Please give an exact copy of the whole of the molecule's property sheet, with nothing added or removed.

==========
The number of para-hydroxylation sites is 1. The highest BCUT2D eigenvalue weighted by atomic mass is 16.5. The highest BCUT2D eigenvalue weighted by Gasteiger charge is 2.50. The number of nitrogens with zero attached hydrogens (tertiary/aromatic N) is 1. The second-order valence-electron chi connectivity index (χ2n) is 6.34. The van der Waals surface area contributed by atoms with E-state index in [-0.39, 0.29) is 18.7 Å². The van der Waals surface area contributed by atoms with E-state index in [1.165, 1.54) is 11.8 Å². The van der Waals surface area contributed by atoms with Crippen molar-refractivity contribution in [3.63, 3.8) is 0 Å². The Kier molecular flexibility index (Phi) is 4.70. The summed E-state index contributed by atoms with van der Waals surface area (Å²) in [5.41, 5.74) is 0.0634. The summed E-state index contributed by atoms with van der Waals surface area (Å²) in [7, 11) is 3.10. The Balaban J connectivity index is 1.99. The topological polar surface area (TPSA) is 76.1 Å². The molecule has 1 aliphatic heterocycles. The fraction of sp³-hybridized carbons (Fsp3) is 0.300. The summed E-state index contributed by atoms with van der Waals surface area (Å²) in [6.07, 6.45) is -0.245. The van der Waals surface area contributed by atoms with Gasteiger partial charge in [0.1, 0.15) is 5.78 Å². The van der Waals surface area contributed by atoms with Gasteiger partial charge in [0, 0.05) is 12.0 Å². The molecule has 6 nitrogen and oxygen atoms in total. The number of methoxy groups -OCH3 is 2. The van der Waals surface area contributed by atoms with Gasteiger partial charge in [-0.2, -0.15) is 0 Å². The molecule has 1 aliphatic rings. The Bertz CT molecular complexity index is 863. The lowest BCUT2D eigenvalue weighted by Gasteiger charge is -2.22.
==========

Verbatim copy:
The number of para-hydroxylation sites is 1. The highest BCUT2D eigenvalue weighted by atomic mass is 16.5. The highest BCUT2D eigenvalue weighted by Gasteiger charge is 2.50. The number of nitrogens with zero attached hydrogens (tertiary/aromatic N) is 1. The second-order valence-electron chi connectivity index (χ2n) is 6.34. The van der Waals surface area contributed by atoms with E-state index in [-0.39, 0.29) is 18.7 Å². The van der Waals surface area contributed by atoms with E-state index in [1.165, 1.54) is 11.8 Å². The van der Waals surface area contributed by atoms with Crippen molar-refractivity contribution in [3.63, 3.8) is 0 Å². The Kier molecular flexibility index (Phi) is 4.70. The summed E-state index contributed by atoms with van der Waals surface area (Å²) in [5.41, 5.74) is 0.0634. The summed E-state index contributed by atoms with van der Waals surface area (Å²) in [7, 11) is 3.10. The Balaban J connectivity index is 1.99. The topological polar surface area (TPSA) is 76.1 Å². The molecule has 1 aliphatic heterocycles. The fraction of sp³-hybridized carbons (Fsp3) is 0.300. The summed E-state index contributed by atoms with van der Waals surface area (Å²) in [6.07, 6.45) is -0.245. The van der Waals surface area contributed by atoms with Gasteiger partial charge in [0.1, 0.15) is 5.78 Å². The van der Waals surface area contributed by atoms with Gasteiger partial charge in [0, 0.05) is 12.0 Å². The molecule has 6 nitrogen and oxygen atoms in total. The number of methoxy groups -OCH3 is 2. The van der Waals surface area contributed by atoms with Gasteiger partial charge in [-0.2, -0.15) is 0 Å². The molecule has 1 aliphatic rings. The Bertz CT molecular complexity index is 863. The lowest BCUT2D eigenvalue weighted by Gasteiger charge is -2.22.